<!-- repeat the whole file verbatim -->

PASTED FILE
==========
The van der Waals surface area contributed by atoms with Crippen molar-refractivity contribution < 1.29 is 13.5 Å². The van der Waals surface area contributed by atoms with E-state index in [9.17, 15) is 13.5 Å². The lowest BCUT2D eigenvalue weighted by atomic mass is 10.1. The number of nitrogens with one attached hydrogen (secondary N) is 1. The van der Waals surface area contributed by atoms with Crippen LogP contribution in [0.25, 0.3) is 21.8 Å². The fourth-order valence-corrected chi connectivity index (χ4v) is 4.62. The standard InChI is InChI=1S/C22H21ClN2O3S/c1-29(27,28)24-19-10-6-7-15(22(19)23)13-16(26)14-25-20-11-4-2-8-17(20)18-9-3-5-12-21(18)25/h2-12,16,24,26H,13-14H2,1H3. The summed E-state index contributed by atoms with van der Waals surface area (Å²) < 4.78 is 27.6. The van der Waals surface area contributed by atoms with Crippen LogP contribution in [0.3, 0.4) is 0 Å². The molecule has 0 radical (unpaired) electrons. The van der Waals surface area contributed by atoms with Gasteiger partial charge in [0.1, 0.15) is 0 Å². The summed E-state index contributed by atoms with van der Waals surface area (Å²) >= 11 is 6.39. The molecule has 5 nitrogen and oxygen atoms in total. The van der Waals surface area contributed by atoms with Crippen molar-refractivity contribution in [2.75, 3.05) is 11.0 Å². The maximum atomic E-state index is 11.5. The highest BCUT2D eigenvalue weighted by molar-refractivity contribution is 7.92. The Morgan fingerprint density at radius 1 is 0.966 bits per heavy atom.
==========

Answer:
The van der Waals surface area contributed by atoms with Crippen molar-refractivity contribution < 1.29 is 13.5 Å². The van der Waals surface area contributed by atoms with E-state index in [9.17, 15) is 13.5 Å². The lowest BCUT2D eigenvalue weighted by atomic mass is 10.1. The number of nitrogens with one attached hydrogen (secondary N) is 1. The van der Waals surface area contributed by atoms with Crippen LogP contribution in [0.25, 0.3) is 21.8 Å². The fourth-order valence-corrected chi connectivity index (χ4v) is 4.62. The standard InChI is InChI=1S/C22H21ClN2O3S/c1-29(27,28)24-19-10-6-7-15(22(19)23)13-16(26)14-25-20-11-4-2-8-17(20)18-9-3-5-12-21(18)25/h2-12,16,24,26H,13-14H2,1H3. The summed E-state index contributed by atoms with van der Waals surface area (Å²) < 4.78 is 27.6. The van der Waals surface area contributed by atoms with Crippen LogP contribution in [0.3, 0.4) is 0 Å². The molecule has 0 radical (unpaired) electrons. The van der Waals surface area contributed by atoms with Gasteiger partial charge in [0.1, 0.15) is 0 Å². The summed E-state index contributed by atoms with van der Waals surface area (Å²) >= 11 is 6.39. The molecule has 5 nitrogen and oxygen atoms in total. The van der Waals surface area contributed by atoms with Crippen molar-refractivity contribution in [2.75, 3.05) is 11.0 Å². The maximum atomic E-state index is 11.5. The highest BCUT2D eigenvalue weighted by molar-refractivity contribution is 7.92. The Morgan fingerprint density at radius 1 is 0.966 bits per heavy atom.